I have a bit of a confession to make: I simply can’t watch Fox News. An odd thing for a modern conservative to admit, I grant you, but I just can’t do it.
It isn’t that I’m particularly offended by the network’s news coverage. I’m not. In fact, contrary to their reputation with the angry progressive left, which has rather juvenilely dubbed it “faux news,” the actual hard news reporting by the network is typically quite good.
It isn’t that I have a problem with the ideological slant to the opinion programming shown in the evenings. The network is open about its conservative point of view, and you can count me on the same side of the fence as the network on most issues.
And it isn’t that I prefer another network, like the liberal alternative at MSNBC. My distaste for cable news and opinion programming extends across all ideological markers. Indeed, I have a much harder time watching MSNBC and CNN than I do Fox News.
I just can’t take the banality of it all.
At any moment in time, I can turn on any cable news program on any network, particularly the evening opinion shows, turn it on mute, and predict with great accuracy exactly what they are going to say, and how they are going to say it.
They speak in a style that makes me think of computing macros. In other words, a set of rules inside the host’s head that provide him specified outputs (statements and arguments) that are automatically repeated whenever the computer (the host’s brain) receives certain inputs (topics or subjects).
As though they can do nothing else, the opinion host will make a superficial, often emotionally charged point (because that is what gets attention and breaks through the oversaturated media environment) that is not only entirely predictable, but without much substance.
Worse, as media has proliferated and the market for news and opinion has gotten more fractured and cloudy, news and opinion hosts have begun to talk to and cater to a very specific core audience, making them more insular, sheltered, and less frequently challenged.
I yearn for a simpler time. A time when discussing issues, talking about policy, and debating the nature of the world was done by intellectual giants who sparred with one another for the sheer sport of it.
Sparring which, incidentally, was not a shouting match, nor a gimmicky soundbite-laden battle between two ideologues. Real, thoughtful, prolonged debates that sounded like high-minded conversations between brilliant people.
Take, for example, the Godfather of the modern conservative movement, William F. Buckley, and his public affairs show “Firing Line,” which ran for 33 years from 1966 to 1999.
One of the gifts of the modern world is that things you never thought you would see again are easily accessible online, including old episodes of “Firing Line,” which featured the host, Buckley, inviting a guest or two on the show to discuss a public affairs topic.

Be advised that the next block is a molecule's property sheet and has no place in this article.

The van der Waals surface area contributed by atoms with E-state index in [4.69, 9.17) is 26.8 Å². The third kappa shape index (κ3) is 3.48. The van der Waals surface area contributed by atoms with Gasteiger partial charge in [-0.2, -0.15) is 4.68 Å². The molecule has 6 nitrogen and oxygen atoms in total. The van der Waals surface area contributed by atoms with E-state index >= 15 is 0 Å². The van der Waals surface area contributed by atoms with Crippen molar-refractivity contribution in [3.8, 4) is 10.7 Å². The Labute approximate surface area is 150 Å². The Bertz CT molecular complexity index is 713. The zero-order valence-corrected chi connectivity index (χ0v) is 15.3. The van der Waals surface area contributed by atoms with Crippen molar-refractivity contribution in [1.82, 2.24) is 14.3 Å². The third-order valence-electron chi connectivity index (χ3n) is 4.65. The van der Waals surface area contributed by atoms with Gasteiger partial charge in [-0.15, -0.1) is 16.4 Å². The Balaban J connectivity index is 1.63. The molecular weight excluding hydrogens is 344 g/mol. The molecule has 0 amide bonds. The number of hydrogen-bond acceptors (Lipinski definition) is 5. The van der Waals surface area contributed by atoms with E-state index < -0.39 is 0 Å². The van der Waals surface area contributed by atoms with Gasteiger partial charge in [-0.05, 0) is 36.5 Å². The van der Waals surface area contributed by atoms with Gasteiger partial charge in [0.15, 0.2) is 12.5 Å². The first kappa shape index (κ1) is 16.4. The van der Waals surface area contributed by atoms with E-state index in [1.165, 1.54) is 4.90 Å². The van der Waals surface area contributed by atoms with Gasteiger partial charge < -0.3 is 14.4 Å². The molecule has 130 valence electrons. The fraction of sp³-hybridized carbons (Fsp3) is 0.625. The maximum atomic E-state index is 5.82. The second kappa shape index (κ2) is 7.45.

Buckley would have influential people on his show, and he would actually talk to them. Pepper them with questions. Explore weaknesses in their logic. Express his point of view, but then allow the guest to counter his argument.
The goal was not to get famous by railroading an ideological opponent, shouting them down, or publicly embarrassing them. Quite the contrary, he would often invite some of the most brilliant left-wing thinkers on his show and attempt to publicly deconstruct their brain, while making his opinion known.
Some of the most entertaining conversations were with figures like Noam Chomsky. In 1969, Buckley sparred with his counterpart on issues related to intellectualism and the Vietnam War, which is one of the most interesting discussions you will ever see relating to that topic.
Then there was a 1966 conversation with a very young Hugh Hefner, which involved a high-minded discussion of the sexual revolution and morality.
Or the discussion in 1984 with Christopher Hitchens, in which he discussed with the author much of his social criticism and the two discussed the problems with modern liberalism.
Or even the hour he spent in 1988 with Ron Paul, during which Buckley and Paul talked about the new concept of libertarianism. If you think conservatism and libertarianism are synonymous, go watch that debate.
None of these conversations were the empty rhetoric you hear today. Never were the arguments all that predictable. Rarely, if ever, would you see hostility or acrimony, yet Buckley was never ideologically moderate or in any way “sold out” to his guests.
That is the kind of public discussion that I crave to see today, and we just don’t have it anymore. I miss “Firing Line.”